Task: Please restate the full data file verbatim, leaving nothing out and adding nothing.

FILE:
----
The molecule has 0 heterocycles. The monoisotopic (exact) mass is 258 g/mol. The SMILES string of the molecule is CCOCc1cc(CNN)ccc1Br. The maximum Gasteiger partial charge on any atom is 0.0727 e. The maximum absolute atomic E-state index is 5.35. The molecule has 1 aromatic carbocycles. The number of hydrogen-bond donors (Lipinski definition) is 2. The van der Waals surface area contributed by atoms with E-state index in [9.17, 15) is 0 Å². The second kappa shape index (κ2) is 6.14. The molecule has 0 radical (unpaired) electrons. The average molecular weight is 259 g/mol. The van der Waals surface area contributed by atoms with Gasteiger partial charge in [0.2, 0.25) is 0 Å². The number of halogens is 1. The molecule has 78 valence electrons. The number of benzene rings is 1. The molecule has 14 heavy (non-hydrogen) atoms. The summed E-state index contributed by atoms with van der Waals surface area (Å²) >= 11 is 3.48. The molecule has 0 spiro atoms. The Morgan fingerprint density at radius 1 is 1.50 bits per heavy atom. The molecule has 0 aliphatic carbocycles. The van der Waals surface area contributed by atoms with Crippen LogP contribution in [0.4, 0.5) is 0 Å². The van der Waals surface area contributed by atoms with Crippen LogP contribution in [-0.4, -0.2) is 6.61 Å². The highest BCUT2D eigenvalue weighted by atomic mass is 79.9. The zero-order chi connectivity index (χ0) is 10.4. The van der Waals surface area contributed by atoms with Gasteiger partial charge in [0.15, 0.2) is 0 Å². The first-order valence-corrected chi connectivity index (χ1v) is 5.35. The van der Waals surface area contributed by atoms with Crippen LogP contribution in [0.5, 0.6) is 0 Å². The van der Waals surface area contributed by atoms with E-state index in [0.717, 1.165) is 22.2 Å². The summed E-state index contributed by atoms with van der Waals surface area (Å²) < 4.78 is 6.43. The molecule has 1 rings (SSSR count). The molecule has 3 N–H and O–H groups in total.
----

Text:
The molecule has 0 heterocycles. The monoisotopic (exact) mass is 258 g/mol. The SMILES string of the molecule is CCOCc1cc(CNN)ccc1Br. The maximum Gasteiger partial charge on any atom is 0.0727 e. The maximum absolute atomic E-state index is 5.35. The molecule has 1 aromatic carbocycles. The number of hydrogen-bond donors (Lipinski definition) is 2. The van der Waals surface area contributed by atoms with E-state index in [9.17, 15) is 0 Å². The second kappa shape index (κ2) is 6.14. The molecule has 0 radical (unpaired) electrons. The average molecular weight is 259 g/mol. The van der Waals surface area contributed by atoms with Gasteiger partial charge in [0.2, 0.25) is 0 Å². The number of halogens is 1. The molecule has 78 valence electrons. The number of benzene rings is 1. The molecule has 14 heavy (non-hydrogen) atoms. The summed E-state index contributed by atoms with van der Waals surface area (Å²) >= 11 is 3.48. The molecule has 0 spiro atoms. The Morgan fingerprint density at radius 1 is 1.50 bits per heavy atom. The molecule has 0 aliphatic carbocycles. The van der Waals surface area contributed by atoms with Crippen LogP contribution in [0.4, 0.5) is 0 Å². The van der Waals surface area contributed by atoms with Crippen LogP contribution in [-0.4, -0.2) is 6.61 Å². The highest BCUT2D eigenvalue weighted by atomic mass is 79.9. The zero-order chi connectivity index (χ0) is 10.4. The van der Waals surface area contributed by atoms with Gasteiger partial charge in [0.15, 0.2) is 0 Å². The first-order valence-corrected chi connectivity index (χ1v) is 5.35. The van der Waals surface area contributed by atoms with Crippen LogP contribution in [0.5, 0.6) is 0 Å². The van der Waals surface area contributed by atoms with E-state index in [0.717, 1.165) is 22.2 Å². The summed E-state index contributed by atoms with van der Waals surface area (Å²) < 4.78 is 6.43. The molecule has 1 rings (SSSR count). The molecule has 3 N–H and O–H groups in total.